6 p.m., Sunday,
M. G. Road, Bangalore.
Twenty-two auto rickshaws faithfully stand in a line. Their twenty-two Altafs, Ravis, Asifs and Suryas of unpronounceable Pallyas rest inside their three-wheeler cars, uninterested in their jobs, in life, in the border wars… everything, awaiting the bane of their lives, commuters of public transport, to come, beg. The Arjunas of very many vast middle class categories humbled, plead, making sad faces holding onto the yellow-black chariots, looking earnestly into the eyes of the indifferent, cold Krishnas in khaki, timidly pronouncing their destinations.
“Tch.” A very definitely IT Arjuna hears, from the seventh rickshaw he has handed his ego to. Imitating several others like myself, he approaches the eighth with a sincere, almost intense desperation on his face and when turned down, immediately looks up, walking down the pavement, ignoring rickshaws nine and ten through twenty two. Like all of us Arjunas, I observe, who beaten and angry, quietly assume glorious statures of valiant losers thinking, “Fuck them. I’ll walk.”
I instantly remember Ramanand Sagar’s “Ramayan”, the episodes of adolescent Rama and Lakshmana with their never aging guru, Vishwamitra training them to be kingly and yet humble. Shaved little heads, clad in saffron and yellow, they bowed before each house in the neighborhood, juvenile beggarly princes crying, “Bhikshaamdehi, daata bhikshaamdehi!”
As I stand there, rejected by all twenty two khaki charioteers, hoping a twenty third will pass by me and discover a human heart pounding beneath his license badge, I wonder how this business thrives, what the ethics of this work culture are, the ethics of this reverse feudalist culture. How does King Altaf of public transport live off a career driving around a small section of town aimlessly, filling gas at his expense, and refusing every ten in twelve people who ask him for a drop?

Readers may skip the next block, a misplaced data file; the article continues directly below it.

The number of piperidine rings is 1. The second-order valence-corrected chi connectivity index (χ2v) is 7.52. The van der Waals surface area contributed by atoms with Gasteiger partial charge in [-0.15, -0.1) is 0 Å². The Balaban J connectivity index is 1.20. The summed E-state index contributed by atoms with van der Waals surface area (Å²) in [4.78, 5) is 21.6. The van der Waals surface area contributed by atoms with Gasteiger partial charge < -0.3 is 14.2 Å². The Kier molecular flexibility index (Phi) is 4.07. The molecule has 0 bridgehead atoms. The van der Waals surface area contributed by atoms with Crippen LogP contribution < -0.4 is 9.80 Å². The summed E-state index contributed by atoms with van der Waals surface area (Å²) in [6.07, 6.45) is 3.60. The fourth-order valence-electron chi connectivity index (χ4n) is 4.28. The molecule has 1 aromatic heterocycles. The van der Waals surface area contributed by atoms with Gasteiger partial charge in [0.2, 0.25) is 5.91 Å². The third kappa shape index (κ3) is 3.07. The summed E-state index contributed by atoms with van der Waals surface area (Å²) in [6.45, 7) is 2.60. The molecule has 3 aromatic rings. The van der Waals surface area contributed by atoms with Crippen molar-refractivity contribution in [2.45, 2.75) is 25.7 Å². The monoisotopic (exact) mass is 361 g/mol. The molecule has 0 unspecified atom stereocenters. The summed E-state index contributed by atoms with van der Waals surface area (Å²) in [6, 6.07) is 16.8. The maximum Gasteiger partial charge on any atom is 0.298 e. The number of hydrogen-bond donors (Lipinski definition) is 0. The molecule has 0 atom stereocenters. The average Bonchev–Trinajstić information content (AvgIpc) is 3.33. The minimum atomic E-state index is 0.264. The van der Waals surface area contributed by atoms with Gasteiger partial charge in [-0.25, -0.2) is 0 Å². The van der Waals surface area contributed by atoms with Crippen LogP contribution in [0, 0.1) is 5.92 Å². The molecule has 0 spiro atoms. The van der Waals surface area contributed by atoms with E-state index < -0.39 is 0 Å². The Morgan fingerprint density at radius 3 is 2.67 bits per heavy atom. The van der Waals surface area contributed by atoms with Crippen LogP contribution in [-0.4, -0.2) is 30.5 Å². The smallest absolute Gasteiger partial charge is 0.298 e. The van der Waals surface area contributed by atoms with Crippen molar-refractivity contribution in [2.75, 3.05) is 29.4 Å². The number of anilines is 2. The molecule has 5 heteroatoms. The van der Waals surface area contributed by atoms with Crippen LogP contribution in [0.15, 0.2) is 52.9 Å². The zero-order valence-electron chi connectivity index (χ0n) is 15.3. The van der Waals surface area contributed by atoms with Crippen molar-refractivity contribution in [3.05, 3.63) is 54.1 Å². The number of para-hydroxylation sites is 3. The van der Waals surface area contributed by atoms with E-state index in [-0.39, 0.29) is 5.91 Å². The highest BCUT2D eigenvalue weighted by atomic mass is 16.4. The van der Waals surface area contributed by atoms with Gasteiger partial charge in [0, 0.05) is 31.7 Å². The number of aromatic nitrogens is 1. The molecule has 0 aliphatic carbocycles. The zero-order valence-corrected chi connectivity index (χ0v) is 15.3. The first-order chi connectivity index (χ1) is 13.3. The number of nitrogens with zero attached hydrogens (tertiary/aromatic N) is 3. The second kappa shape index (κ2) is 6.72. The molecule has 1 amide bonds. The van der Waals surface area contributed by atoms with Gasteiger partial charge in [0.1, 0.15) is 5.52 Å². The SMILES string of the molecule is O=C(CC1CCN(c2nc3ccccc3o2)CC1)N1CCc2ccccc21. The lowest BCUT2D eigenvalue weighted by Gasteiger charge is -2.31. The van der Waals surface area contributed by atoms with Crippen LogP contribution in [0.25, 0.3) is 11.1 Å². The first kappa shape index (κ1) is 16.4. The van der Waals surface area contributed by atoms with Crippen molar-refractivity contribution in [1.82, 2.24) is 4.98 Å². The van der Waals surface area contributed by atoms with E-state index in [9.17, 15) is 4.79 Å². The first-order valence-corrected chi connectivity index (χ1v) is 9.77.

Thus goes his working day:
King Altaf religiously gets out of his house at 4 a.m. and rides to a bus stop awaiting tourists, wanderers and travelers from afar. He does this with dedication till 8 a.m. demanding a 1 ½, double or even triple on the meter. From 8 a.m. to 12:30 p.m., he rides around in circles, stopping at every chai-cigarette shop he sees and when he’s acidic enough with tea to burn a hole through his intestine, he looks for a well-endowed tree and climbing slowly into the back seat like his bride awaited him here, he sticks his feet and Paragon slippers out to the world and goes to sleep.
When he’s woken up to need more chai and a cigarette, he rides around again, and then again, stopping for lunch. No one daresay waste his time asking for a drop now, a man’s gotta eat when a man’s gotta eat. Later, if it’s a hot day, another evil, knowingly full, seductive tree will possibly entice him to take another nap. A man’s gotta sleep when a man wants to sleep.
By evening, King Altaf is so bored by his day, all he wants to do is go home, or meet a friend, visit the local bar, do a couple of joints and relax. And so begins the riding around, looking for that one blessed individual on the face of this city who wants to go to Murphy Town, which is on the way to his home in Babueswar Palya. That too, he will only trade his privacy if the stranger begging for a ride in his blessed little caravan is willing to pay double the fee the meter says he should.
As I grind my teeth, inspired by these thoughts, rickshaw No. 23 passes me by. I wave frantically and exasperated, he stops.
He thinks a bit.
“Ulsoor mei kidhar?”
Putting on my best poor kitten in a wet blanket face, I reply. “Lake ke paas.”
He begins to think. I begin to pray.
6:40 p.m., Sunday,
M. G. Road, Bangalore.
I sigh. Making appropriate noises, I begin to carry my bags into the benevolent rickshaw, deciding King Altaf is not my most favorite man in the world. As I see his arm acrobatically turn back to turn his meter on, I begin to calculate the fare when my mind is suddenly confused by the familiar dreading sound we Arjunas hear so very often by our free-spirited Krishnas.
My one foot in the air and outstretched arms with bags before me, I am left behind as King Altaf yanks the start lever and zooms off, his auto roaring at me and road it has left behind.
Angry, tired and feeling betrayed, I scorn, cursing in my mind the most truly malicious curses I’ve flung at anyone besides my seventh grade math teacher. Groceries in both hands and shoulders humiliated by a heavy bag, I begin to walk.
“I will never take an auto again!” I foolishly declare within my head, and a couple of voices in there smirk.
The calm, smiling face of actor Arun Govil who played a magnificient Rama in “Ramayan” appears in my head and I want to ask him what he would have done if his daatas behaved this cocky. Not one, not two, but all twenty three he’d begged that Sunday evening.
“Liftaam dehi, daata rickshawm dehi!”